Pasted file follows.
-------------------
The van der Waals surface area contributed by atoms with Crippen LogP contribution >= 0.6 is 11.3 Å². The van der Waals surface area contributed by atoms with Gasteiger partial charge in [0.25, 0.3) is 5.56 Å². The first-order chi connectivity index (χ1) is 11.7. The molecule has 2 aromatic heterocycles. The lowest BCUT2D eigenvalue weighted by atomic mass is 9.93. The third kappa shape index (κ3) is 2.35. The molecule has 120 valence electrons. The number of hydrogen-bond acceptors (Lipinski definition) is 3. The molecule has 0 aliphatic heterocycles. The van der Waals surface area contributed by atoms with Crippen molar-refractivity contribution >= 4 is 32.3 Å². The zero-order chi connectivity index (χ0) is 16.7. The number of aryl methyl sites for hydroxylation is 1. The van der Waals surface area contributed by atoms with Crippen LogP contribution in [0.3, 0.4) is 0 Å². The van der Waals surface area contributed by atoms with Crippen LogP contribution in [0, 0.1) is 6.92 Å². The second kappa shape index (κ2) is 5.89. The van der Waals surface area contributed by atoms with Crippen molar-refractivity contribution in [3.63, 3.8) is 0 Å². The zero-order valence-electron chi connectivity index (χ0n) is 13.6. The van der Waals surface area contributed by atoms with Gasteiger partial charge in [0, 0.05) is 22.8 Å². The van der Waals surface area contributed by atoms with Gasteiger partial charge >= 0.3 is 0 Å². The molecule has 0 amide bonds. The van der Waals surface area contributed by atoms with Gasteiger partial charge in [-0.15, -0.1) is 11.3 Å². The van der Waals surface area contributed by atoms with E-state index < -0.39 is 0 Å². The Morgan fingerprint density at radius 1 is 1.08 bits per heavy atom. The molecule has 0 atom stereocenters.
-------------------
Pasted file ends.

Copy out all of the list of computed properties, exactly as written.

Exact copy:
The van der Waals surface area contributed by atoms with Crippen LogP contribution >= 0.6 is 11.3 Å². The van der Waals surface area contributed by atoms with Gasteiger partial charge in [0.25, 0.3) is 5.56 Å². The first-order chi connectivity index (χ1) is 11.7. The molecule has 2 aromatic heterocycles. The lowest BCUT2D eigenvalue weighted by atomic mass is 9.93. The third kappa shape index (κ3) is 2.35. The molecule has 120 valence electrons. The number of hydrogen-bond acceptors (Lipinski definition) is 3. The molecule has 0 aliphatic heterocycles. The van der Waals surface area contributed by atoms with Crippen molar-refractivity contribution >= 4 is 32.3 Å². The zero-order chi connectivity index (χ0) is 16.7. The number of aryl methyl sites for hydroxylation is 1. The van der Waals surface area contributed by atoms with Crippen LogP contribution in [0.3, 0.4) is 0 Å². The van der Waals surface area contributed by atoms with Crippen LogP contribution in [0, 0.1) is 6.92 Å². The second kappa shape index (κ2) is 5.89. The van der Waals surface area contributed by atoms with Crippen molar-refractivity contribution in [3.63, 3.8) is 0 Å². The zero-order valence-electron chi connectivity index (χ0n) is 13.6. The van der Waals surface area contributed by atoms with Gasteiger partial charge in [0, 0.05) is 22.8 Å². The van der Waals surface area contributed by atoms with Gasteiger partial charge >= 0.3 is 0 Å². The molecule has 0 amide bonds. The van der Waals surface area contributed by atoms with Gasteiger partial charge in [-0.15, -0.1) is 11.3 Å². The van der Waals surface area contributed by atoms with E-state index < -0.39 is 0 Å². The Morgan fingerprint density at radius 1 is 1.08 bits per heavy atom. The molecule has 0 atom stereocenters.